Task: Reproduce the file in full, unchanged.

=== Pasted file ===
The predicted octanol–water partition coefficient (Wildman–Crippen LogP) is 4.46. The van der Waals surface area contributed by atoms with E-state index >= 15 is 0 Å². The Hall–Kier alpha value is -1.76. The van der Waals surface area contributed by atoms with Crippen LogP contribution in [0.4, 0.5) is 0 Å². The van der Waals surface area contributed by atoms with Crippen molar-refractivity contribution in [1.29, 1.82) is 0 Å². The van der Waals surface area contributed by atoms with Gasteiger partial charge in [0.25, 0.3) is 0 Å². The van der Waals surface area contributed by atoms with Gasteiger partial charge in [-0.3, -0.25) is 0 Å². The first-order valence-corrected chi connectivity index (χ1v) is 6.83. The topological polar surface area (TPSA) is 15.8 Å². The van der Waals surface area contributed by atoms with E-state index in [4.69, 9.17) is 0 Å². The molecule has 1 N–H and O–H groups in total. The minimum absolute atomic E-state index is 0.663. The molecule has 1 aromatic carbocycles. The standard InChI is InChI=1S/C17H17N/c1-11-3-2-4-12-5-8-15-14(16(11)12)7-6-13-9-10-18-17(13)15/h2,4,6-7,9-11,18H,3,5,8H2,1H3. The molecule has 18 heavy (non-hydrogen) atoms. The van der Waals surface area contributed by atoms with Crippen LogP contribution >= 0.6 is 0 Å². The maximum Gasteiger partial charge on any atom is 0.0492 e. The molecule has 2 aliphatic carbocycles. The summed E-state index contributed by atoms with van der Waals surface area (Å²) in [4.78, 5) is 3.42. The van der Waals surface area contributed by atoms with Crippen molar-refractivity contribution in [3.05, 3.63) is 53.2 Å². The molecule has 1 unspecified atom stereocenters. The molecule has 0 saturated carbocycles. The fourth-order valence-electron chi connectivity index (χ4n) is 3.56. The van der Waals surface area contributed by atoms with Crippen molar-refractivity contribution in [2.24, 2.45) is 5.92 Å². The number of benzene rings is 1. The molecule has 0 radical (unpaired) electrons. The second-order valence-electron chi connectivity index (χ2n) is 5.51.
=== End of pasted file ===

The predicted octanol–water partition coefficient (Wildman–Crippen LogP) is 4.46. The van der Waals surface area contributed by atoms with E-state index >= 15 is 0 Å². The Hall–Kier alpha value is -1.76. The van der Waals surface area contributed by atoms with Crippen LogP contribution in [0.4, 0.5) is 0 Å². The van der Waals surface area contributed by atoms with Crippen molar-refractivity contribution in [1.29, 1.82) is 0 Å². The van der Waals surface area contributed by atoms with Gasteiger partial charge in [0.25, 0.3) is 0 Å². The van der Waals surface area contributed by atoms with Gasteiger partial charge in [-0.3, -0.25) is 0 Å². The first-order valence-corrected chi connectivity index (χ1v) is 6.83. The topological polar surface area (TPSA) is 15.8 Å². The van der Waals surface area contributed by atoms with E-state index in [4.69, 9.17) is 0 Å². The molecule has 1 N–H and O–H groups in total. The minimum absolute atomic E-state index is 0.663. The molecule has 1 aromatic carbocycles. The standard InChI is InChI=1S/C17H17N/c1-11-3-2-4-12-5-8-15-14(16(11)12)7-6-13-9-10-18-17(13)15/h2,4,6-7,9-11,18H,3,5,8H2,1H3. The molecule has 18 heavy (non-hydrogen) atoms. The van der Waals surface area contributed by atoms with Crippen LogP contribution >= 0.6 is 0 Å². The maximum Gasteiger partial charge on any atom is 0.0492 e. The molecule has 2 aliphatic carbocycles. The summed E-state index contributed by atoms with van der Waals surface area (Å²) in [4.78, 5) is 3.42. The van der Waals surface area contributed by atoms with Crippen molar-refractivity contribution in [3.05, 3.63) is 53.2 Å². The molecule has 1 unspecified atom stereocenters. The molecule has 0 saturated carbocycles. The fourth-order valence-electron chi connectivity index (χ4n) is 3.56. The van der Waals surface area contributed by atoms with Crippen molar-refractivity contribution in [2.24, 2.45) is 5.92 Å². The number of benzene rings is 1. The molecule has 0 radical (unpaired) electrons. The second-order valence-electron chi connectivity index (χ2n) is 5.51.